Floret_Bed Prep-5We then sprinkle a generous dusting of a high quality organic fertilizer at a rate of 1.5 lbs/10 linear feet (or) 10.5 lbs per 70 foot long row. One fifty-pound bag covers about five of our 4 x 70 foot long growing beds. Our favorite fertilizer is Nature’s Intent (7-2-4) which is made from natural ingredients including bone meal, cottonseed meal, feather meal, kelp meal and rock powders. It may not be available in your area, but you should be able to find something similar if you give the specs to your local feed or garden store.

Floret_Bed Prep-6Floret_Bed Prep-7The ingredients are then tilled into the soil and irrigation lines are laid down. Because our soil is so sandy, we put down four lines of drip, a foot apart. If you have clay soil, you could probably get away with only two or three.

Floret_Bed Prep-8Floret_How To Grow Dahlias-11For beds that aren’t covered in landscape fabric, new plantings are thickly mulched with straw, shredded leaves or grass clipping to help retain moisture and suppress weeds. Once plants are in and growing we feed them with a weekly application of compost tea.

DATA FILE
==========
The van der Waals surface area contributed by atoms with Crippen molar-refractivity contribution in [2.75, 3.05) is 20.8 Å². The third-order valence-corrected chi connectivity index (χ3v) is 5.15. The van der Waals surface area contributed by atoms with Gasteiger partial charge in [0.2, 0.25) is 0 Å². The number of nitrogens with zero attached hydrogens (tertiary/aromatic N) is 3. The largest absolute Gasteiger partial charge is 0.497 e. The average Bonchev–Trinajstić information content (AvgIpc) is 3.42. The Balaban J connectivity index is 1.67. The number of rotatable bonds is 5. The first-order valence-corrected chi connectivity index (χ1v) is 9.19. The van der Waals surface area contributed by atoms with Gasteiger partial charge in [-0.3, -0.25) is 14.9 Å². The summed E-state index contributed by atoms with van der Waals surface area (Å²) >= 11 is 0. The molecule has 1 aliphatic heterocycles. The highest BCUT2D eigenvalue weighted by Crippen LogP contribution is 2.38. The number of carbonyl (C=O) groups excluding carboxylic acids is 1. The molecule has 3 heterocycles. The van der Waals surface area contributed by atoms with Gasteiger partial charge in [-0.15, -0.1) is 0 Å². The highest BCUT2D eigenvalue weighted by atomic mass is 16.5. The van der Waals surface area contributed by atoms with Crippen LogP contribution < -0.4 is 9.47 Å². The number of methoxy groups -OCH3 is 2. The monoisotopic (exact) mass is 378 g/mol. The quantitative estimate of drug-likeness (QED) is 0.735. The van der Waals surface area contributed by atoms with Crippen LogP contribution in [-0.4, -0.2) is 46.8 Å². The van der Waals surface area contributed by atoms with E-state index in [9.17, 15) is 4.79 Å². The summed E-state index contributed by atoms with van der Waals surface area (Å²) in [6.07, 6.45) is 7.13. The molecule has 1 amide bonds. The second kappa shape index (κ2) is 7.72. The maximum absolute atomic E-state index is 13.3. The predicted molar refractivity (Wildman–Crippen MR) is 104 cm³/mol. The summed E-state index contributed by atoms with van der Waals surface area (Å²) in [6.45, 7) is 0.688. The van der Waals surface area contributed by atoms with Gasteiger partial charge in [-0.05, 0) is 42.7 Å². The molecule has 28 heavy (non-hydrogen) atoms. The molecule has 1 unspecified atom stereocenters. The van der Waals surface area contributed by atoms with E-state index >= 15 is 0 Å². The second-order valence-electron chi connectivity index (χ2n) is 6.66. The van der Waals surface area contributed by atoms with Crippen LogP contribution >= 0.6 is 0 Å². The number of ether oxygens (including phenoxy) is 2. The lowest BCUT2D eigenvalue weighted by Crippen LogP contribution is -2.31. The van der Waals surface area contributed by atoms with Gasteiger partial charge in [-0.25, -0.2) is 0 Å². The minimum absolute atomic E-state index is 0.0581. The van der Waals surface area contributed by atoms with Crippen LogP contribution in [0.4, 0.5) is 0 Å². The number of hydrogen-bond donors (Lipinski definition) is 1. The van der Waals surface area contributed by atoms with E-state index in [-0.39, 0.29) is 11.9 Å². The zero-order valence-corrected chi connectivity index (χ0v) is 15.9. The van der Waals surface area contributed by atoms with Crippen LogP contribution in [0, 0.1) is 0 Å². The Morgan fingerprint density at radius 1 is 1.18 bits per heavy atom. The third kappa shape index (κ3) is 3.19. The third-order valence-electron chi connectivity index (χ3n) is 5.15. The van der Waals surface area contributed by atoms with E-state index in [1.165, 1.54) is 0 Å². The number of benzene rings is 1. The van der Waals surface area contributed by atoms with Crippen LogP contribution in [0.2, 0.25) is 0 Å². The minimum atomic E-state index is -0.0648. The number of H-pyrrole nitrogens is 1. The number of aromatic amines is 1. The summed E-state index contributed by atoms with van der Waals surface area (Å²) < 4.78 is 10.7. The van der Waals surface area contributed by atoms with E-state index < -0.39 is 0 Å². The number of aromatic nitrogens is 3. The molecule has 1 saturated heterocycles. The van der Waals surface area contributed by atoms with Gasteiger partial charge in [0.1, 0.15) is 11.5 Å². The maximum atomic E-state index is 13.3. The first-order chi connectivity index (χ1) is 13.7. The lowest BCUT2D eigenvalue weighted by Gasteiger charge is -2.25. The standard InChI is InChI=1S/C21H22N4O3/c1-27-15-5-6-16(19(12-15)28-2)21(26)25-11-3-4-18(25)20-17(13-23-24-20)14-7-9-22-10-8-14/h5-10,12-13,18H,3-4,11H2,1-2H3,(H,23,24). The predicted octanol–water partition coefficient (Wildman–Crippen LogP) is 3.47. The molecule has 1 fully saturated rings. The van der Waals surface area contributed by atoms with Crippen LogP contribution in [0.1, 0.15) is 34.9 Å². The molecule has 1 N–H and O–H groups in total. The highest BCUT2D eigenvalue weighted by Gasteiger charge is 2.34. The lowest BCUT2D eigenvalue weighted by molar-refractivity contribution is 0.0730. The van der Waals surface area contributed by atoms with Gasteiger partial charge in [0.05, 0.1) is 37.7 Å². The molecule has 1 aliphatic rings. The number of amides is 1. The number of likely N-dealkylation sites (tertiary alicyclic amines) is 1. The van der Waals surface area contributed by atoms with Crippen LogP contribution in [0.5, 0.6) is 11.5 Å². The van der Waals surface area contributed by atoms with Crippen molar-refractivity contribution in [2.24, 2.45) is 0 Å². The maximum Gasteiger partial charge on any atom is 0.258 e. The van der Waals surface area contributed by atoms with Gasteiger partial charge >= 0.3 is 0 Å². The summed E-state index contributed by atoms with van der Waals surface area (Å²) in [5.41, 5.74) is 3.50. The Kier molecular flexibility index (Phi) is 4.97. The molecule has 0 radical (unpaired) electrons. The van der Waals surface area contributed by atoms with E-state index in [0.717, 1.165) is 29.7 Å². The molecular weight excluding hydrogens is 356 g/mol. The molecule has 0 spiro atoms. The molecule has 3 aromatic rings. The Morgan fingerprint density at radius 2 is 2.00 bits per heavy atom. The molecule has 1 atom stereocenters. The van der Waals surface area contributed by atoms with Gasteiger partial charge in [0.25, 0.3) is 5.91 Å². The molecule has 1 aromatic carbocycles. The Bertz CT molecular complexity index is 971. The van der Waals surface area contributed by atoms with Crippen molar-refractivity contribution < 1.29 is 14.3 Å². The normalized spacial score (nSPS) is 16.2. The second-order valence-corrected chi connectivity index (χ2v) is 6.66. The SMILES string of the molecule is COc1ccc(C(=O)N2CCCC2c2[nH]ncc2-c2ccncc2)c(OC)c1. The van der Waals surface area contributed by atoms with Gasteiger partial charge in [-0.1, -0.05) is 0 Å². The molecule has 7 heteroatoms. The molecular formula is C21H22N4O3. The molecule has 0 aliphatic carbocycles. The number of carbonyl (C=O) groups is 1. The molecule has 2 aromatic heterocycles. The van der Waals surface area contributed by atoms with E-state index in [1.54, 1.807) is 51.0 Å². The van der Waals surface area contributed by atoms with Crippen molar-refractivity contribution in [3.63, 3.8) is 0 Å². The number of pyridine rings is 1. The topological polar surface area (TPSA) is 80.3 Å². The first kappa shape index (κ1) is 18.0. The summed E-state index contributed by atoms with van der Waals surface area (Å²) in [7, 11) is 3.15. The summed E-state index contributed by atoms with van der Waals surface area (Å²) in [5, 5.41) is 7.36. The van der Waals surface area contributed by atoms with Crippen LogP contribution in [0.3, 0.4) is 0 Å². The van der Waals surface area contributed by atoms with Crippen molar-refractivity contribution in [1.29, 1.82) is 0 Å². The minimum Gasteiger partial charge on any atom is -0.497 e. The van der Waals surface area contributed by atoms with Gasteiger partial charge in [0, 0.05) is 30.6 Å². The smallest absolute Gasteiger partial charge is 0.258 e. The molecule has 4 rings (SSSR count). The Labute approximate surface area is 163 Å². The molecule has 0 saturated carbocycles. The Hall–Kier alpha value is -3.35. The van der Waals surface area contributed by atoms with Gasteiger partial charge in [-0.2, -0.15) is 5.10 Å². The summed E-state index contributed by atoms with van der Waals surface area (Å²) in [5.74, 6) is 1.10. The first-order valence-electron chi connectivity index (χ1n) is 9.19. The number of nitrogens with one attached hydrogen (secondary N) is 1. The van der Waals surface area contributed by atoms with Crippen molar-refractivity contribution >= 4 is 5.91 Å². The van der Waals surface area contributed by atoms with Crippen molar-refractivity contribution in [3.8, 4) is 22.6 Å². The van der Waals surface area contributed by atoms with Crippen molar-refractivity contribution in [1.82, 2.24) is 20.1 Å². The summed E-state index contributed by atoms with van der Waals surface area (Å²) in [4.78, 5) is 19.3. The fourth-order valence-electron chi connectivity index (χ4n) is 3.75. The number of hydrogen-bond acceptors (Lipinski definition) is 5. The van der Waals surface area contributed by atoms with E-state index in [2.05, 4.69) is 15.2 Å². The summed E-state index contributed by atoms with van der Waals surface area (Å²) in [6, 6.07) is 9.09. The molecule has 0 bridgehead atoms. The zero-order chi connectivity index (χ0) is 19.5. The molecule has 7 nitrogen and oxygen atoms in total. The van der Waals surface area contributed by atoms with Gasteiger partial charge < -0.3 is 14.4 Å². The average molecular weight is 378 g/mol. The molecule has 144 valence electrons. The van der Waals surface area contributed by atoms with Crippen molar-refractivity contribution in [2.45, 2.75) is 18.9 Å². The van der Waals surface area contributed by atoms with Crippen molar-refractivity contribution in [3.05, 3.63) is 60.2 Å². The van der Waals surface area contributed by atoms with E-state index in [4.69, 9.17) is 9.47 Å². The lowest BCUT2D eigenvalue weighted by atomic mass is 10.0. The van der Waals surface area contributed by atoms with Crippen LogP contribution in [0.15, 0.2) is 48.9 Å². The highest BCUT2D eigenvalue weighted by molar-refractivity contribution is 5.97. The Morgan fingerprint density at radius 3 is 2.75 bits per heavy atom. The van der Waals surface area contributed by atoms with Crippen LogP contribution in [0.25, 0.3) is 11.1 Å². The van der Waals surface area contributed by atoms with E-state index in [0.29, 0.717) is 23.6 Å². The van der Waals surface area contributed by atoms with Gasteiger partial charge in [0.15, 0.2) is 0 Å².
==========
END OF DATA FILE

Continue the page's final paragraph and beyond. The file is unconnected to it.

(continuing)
Floret_Bed Prep-9 Floret_Bed Prep-10 Floret_Bed Prep-11 Floret_Bed Prep-12After a growing bed is done producing heavily, we mow the remaining foliage down and take up the fabric, pull back the drip irrigation lines and amend the bed using the same process outlined above before replanting. While the process is labor intensive, it has greatly increased the health of our plants, in turn upping our flower production across the board.

Pictured above, a hoop that was filled with Iceland poppies. Once the plants slowed their flowering to a trickle, we pulled out the plants, prepared the beds, and replanted with a late crop of Celosia.

Floret_Succession Planting-21I believe in using natural methods and ingredients when it comes to growing. In our valley organic agriculture is slowly catching on, but there are still so many farms that spray toxic chemicals on their crops (our neighbors included) and use synthetic chemicals to fertilize rather than compost and natural fertilizers. I understand why. A natural approach requires more time, money and steps. But in my opinion, if you have the choice, it’s certainly one worth considering.

From day one I’ve used only natural ingredients in the garden. I personally don’t want to be exposed to toxic chemicals and my sweet kiddos have grown up in the garden. I never could stomach the idea of exposing them to poisons, just so I could get a perfect crop, so I worked hard to grow the healthiest plants possible, ones that could resist pests and disease.